Riparian landscapes are also great places for people to spend time. Fishing, canoeing, hiking, and bird watching are easily incorporated into riparian zones. Opportunities to study in an “outdoor classroom” can be incorporated into programs at nearby schools for children of all ages.

The riparian buffer forms the banks of a stream. Maintain a 50-100-ft. wide buffer of plantings on each side of the stream. From left bank to right bank: unmown grasses, floodplain woodlands, wetland plants, stream, wetland plants, floodplain woodlands, unmown grasses.

RESTORING AND STABILIZING RIPARIAN AREAS AND STREAMS

Some streambank erosion is a natural process, as streams are a constantly changing environment. Vegetation grows, dies, and falls. Floods and sudden storms cause the stream to overflow its banks. Heavy storm flow scours the stream sides and bottom. In urban and suburban areas, erosion is exacerbated by changes in land use and growth. As your community changes and becomes developed, more rainfall flows directly into the stream at greater speeds, eroding stream bottoms and banks.

How Can You Stabilize Your Riparian Areas and Restore Your Stream? Stop mowing and cutting vegetation down within 30 feet of your stream. Vegetation helps to hold the bank in place and slow the flow of water into the stream. Anything homeowners can do to reduce runoff from their own properties will help, too. If your yard is well drained, direct the water from your downspouts and paved areas to a grassy spot. The grass will slow down the water, giving time for the soil to absorb it. It may also save you some watering!

Your stream is bigger than your immediate neighborhood. Any long-term efforts must look at the needs of the entire stream valley and watershed and involve the cooperation of many groups and individuals. Stormwater can be held back in stormwater management ponds within subdivisions or shopping centers and released slowly into the stream, reducing both the quantity and velocity of the flow. Or it can be filtered by rain gardens. The stream channel can be lined with plants, erosion mats, or rocks.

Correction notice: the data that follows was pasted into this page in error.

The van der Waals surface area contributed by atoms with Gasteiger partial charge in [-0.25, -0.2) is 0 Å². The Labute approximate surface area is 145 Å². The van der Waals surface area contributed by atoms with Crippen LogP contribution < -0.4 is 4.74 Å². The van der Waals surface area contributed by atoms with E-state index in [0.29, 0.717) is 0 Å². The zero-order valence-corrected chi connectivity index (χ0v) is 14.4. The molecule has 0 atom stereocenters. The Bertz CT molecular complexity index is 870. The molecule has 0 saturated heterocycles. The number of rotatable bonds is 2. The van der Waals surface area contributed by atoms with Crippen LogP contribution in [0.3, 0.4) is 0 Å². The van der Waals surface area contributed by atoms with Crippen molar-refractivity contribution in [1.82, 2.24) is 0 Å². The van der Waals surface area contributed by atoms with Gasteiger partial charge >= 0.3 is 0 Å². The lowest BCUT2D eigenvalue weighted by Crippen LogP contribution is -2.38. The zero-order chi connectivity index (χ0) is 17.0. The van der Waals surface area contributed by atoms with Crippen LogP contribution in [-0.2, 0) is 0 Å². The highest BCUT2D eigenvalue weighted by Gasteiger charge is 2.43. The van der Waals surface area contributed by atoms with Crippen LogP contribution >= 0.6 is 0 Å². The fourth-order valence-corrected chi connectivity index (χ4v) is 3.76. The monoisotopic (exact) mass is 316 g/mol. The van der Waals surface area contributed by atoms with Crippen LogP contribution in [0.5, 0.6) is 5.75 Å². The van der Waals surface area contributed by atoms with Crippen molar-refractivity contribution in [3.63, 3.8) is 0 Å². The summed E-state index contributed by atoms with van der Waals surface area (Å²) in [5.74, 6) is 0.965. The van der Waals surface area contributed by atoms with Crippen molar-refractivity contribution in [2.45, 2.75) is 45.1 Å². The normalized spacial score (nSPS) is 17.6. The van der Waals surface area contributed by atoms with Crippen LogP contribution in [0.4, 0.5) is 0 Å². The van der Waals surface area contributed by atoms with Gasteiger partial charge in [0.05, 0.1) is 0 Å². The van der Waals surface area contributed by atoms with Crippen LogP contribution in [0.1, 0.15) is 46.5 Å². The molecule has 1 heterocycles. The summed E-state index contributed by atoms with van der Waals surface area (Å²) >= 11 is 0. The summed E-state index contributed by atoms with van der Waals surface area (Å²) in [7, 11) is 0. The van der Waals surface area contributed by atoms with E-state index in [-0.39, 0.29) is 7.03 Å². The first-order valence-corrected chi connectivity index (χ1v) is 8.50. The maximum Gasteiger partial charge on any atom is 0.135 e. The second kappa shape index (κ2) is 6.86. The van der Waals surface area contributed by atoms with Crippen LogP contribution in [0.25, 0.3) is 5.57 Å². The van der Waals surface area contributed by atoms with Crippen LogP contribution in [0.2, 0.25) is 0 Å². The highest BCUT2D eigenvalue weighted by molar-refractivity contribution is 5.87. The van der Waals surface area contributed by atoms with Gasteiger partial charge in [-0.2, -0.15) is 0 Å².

Use Living Plants for Streambank Stabilization: There are new techniques for bank stabilization that won’t destroy the character of your stream. These approaches use a variety of materials, plants, and techniques to create a natural-looking stream that will support aquatic life. Fresh branches are rolled together into bundles and placed in trenches along the stream’s slope. Staked in place, water-loving cuttings will quickly sprout roots and take hold of the bank. The roots create a living mat to hold the soil in place. The plant’s leaves and stems also slow down the stream’s flow across the land and provide a canopy to break the fall of the raindrops. Erosion control mats, fabrics, and blankets are often used on slopes and streambanks instead of rock or concrete. Seeds are scattered over the hand-staked mats, germinating and growing to provide habitat for wildlife and stabilizing the earth. Even the old-fashioned approach of using rock gabions and walls can be enhanced by encouraging live cuttings to root in the soil behind the stone.